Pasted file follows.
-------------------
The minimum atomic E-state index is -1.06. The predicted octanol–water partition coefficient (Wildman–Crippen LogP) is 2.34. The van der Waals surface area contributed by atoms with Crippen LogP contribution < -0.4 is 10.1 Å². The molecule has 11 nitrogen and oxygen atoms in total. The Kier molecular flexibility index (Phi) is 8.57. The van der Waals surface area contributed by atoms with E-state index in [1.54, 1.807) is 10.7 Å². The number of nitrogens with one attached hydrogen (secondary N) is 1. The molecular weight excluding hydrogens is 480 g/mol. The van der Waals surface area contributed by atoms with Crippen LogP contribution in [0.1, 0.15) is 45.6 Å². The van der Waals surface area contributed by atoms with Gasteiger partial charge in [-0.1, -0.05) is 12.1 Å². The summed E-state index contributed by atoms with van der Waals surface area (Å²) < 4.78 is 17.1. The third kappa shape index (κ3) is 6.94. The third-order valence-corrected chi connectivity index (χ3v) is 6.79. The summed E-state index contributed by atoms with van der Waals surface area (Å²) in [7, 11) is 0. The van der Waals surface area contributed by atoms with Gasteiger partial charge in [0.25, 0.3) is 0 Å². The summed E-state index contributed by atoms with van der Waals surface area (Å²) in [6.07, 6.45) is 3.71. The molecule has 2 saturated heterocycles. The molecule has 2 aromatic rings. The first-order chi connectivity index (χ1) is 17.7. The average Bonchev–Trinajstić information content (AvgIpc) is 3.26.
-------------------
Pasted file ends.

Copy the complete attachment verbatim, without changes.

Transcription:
The minimum atomic E-state index is -1.06. The predicted octanol–water partition coefficient (Wildman–Crippen LogP) is 2.34. The van der Waals surface area contributed by atoms with Crippen LogP contribution < -0.4 is 10.1 Å². The molecule has 11 nitrogen and oxygen atoms in total. The Kier molecular flexibility index (Phi) is 8.57. The van der Waals surface area contributed by atoms with E-state index in [1.54, 1.807) is 10.7 Å². The number of nitrogens with one attached hydrogen (secondary N) is 1. The molecular weight excluding hydrogens is 480 g/mol. The van der Waals surface area contributed by atoms with Crippen LogP contribution in [0.1, 0.15) is 45.6 Å². The van der Waals surface area contributed by atoms with Gasteiger partial charge in [-0.1, -0.05) is 12.1 Å². The summed E-state index contributed by atoms with van der Waals surface area (Å²) < 4.78 is 17.1. The third kappa shape index (κ3) is 6.94. The third-order valence-corrected chi connectivity index (χ3v) is 6.79. The summed E-state index contributed by atoms with van der Waals surface area (Å²) in [7, 11) is 0. The van der Waals surface area contributed by atoms with Gasteiger partial charge in [0.25, 0.3) is 0 Å². The summed E-state index contributed by atoms with van der Waals surface area (Å²) in [6.07, 6.45) is 3.71. The molecule has 2 saturated heterocycles. The molecule has 2 aromatic rings. The first-order chi connectivity index (χ1) is 17.7. The average Bonchev–Trinajstić information content (AvgIpc) is 3.26.